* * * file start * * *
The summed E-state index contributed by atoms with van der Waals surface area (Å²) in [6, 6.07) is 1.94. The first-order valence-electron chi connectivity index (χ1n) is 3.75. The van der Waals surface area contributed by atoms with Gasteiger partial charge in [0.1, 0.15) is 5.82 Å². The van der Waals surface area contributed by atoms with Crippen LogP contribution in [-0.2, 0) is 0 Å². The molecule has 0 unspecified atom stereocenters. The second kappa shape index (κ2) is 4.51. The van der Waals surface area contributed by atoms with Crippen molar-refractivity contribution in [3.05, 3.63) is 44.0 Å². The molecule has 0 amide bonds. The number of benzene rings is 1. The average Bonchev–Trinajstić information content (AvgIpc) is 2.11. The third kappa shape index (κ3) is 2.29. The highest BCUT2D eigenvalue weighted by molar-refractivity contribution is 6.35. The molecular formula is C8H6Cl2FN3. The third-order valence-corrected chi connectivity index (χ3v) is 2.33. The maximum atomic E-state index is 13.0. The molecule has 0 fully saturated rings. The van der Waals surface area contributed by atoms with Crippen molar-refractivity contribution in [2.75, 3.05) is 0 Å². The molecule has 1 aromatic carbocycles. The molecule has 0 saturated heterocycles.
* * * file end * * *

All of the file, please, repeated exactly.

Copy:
The summed E-state index contributed by atoms with van der Waals surface area (Å²) in [6, 6.07) is 1.94. The first-order valence-electron chi connectivity index (χ1n) is 3.75. The van der Waals surface area contributed by atoms with Gasteiger partial charge in [0.1, 0.15) is 5.82 Å². The van der Waals surface area contributed by atoms with Crippen LogP contribution in [-0.2, 0) is 0 Å². The molecule has 0 unspecified atom stereocenters. The second kappa shape index (κ2) is 4.51. The van der Waals surface area contributed by atoms with Crippen molar-refractivity contribution in [3.05, 3.63) is 44.0 Å². The molecule has 0 amide bonds. The number of benzene rings is 1. The average Bonchev–Trinajstić information content (AvgIpc) is 2.11. The third kappa shape index (κ3) is 2.29. The highest BCUT2D eigenvalue weighted by molar-refractivity contribution is 6.35. The molecular formula is C8H6Cl2FN3. The third-order valence-corrected chi connectivity index (χ3v) is 2.33. The maximum atomic E-state index is 13.0. The molecule has 0 fully saturated rings. The van der Waals surface area contributed by atoms with Crippen molar-refractivity contribution in [2.75, 3.05) is 0 Å². The molecule has 1 aromatic carbocycles. The molecule has 0 saturated heterocycles.